How it works: A notecard sent on good stationery is unusual. It takes the employee out of their routine. Remote worker fatigue is real. Used to be that working from home was a choice made by cool, independent mavericks. Now it’s not a choice. It’s just a more personal cubicle and the routine becomes just as oppressive as it ever has been—except you’re alone. Kicking someone out of that routine puts a pin the grind and gives them a minute of joyous reflection. It also reminds them you know they’re working hard. It’s a more formal personal connection than a post-it note.
3. Looking for Ways to Motivate Employees as a Leader? Think Outside the Zoom Box
Literally. Go outside. Arrange for your remote team to leave their home office to go outside together. This one can be tricky depending on the circumstances of your team members. It takes advantage of the internet and underscores how one’s home office is unique. It also reminds workers they can occasionally pop out of their kitchen and work remotely remotely. (This is easier now that Covid is not quite as insane as it once was. Of course, safety measures should be encouraged: wear a mask, stay six feet away from people, take precautions.)
Imagine the surprising quality of a Zoom box full of new backgrounds! Sheila’s in her garden. Lauren’s up on Chicago’s new elevated walking path. Derek’s on a boat. There will be changes in their attitudes too. Working from a new setting automatically ramps up one’s energy — especially if that setting is an outdoor table at a quaint cafe or an Instagram-worthy park.
Not everyone has a good outdoor setting. Also, it might be January, and you might live in Chicago, which, in January, is indistinguishable from the Arctic circle. That’s when a “Third Place” comes into play. It might be as simple as a quiet spot in the local library or top-shelf as a spot at your private club.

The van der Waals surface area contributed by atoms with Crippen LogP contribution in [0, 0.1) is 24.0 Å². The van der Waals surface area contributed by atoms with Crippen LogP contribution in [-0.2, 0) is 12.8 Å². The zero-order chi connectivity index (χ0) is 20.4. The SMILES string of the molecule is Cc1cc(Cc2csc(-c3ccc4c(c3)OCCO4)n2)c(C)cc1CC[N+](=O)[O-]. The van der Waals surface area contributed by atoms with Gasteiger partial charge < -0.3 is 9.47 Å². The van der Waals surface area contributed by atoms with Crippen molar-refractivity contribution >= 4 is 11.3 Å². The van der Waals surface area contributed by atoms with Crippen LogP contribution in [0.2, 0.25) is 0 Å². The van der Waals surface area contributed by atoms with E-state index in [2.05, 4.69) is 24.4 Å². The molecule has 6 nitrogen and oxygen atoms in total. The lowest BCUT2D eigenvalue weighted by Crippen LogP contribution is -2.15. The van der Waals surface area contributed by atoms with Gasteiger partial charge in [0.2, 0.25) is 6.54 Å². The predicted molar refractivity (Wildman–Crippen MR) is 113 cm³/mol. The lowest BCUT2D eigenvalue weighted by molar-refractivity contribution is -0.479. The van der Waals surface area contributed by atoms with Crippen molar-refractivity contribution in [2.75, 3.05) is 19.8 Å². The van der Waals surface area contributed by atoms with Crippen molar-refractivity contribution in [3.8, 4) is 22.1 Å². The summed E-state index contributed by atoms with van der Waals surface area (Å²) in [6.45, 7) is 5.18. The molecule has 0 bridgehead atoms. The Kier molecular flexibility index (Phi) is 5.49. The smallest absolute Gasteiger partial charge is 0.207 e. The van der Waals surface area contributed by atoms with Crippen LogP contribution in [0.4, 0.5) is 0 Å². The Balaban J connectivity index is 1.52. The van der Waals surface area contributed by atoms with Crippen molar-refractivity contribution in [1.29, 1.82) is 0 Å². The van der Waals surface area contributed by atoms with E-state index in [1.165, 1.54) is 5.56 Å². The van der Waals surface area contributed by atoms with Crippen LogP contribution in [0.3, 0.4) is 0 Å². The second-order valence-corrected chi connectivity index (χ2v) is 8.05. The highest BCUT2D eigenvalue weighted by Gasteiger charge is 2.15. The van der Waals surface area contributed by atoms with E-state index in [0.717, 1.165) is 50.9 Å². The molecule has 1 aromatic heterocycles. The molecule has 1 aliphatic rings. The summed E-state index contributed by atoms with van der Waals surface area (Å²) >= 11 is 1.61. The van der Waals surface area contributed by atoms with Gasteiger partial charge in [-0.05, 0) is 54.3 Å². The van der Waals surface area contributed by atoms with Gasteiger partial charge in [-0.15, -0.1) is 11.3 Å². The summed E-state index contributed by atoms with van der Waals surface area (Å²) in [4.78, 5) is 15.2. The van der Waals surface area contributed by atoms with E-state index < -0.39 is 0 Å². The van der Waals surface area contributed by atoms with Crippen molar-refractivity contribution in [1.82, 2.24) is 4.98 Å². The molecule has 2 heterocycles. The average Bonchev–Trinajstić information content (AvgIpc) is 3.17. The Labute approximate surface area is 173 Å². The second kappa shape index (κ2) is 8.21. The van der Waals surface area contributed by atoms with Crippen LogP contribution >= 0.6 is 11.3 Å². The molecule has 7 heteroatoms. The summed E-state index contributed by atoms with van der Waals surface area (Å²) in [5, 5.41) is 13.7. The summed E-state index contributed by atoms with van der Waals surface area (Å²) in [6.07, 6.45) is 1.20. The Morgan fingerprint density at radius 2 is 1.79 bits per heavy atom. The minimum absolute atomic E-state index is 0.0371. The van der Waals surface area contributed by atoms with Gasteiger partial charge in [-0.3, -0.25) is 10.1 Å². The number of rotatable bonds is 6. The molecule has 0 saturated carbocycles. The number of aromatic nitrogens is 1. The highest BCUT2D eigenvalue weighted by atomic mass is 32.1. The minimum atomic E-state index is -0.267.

How it works: Being outdoors is an automatic recharge. But simply changing locations has the power to revitalize remote workers’ energy. Find a truly amazing coffee shop. Snag a spot in the lobby of a luxurious hotel. Just get the hell out.
4. A Field Trip is an Excellent Way to Motivate Remote Employees
A third place is vital for people who work at home. Even those of us already working at home had a third place before Covid waltzed in and passed out on our couch.
For me, it was a cigar lounge on the north side of Chicago. They had WiFi, great coffee and a preferred vice in spades. Of course, a smoky room filled with old men smoking stogies may not work for you. OR YOUR TEAM. Fortunately, some companies specialize.
WeWork rents spaces for as little as an hour. You can book hybrid conference rooms with privacy booths and parking. The Mom’s Room at the National in Chicago is dog friendly, has killer views and a nice little kitchenette. You could even hire a private chef and really knock the day out of the park.
It’s good for teams to meet IRL. Of course, you all have to live in the same city or at least be able to arrive easily at a single location. But if you can, the experience is stand-out. Add some kind of program or a speaker for the day, and you’ve got the kind of team-building, motivational power event your people will never forget.
How it works: Dip into the events fund and book the space, maybe a barista, and a speaker. Get your people there. Make productivity a low priority. Make connecting a high priority.
5. Use Art Therapy to Motivate Remote Workers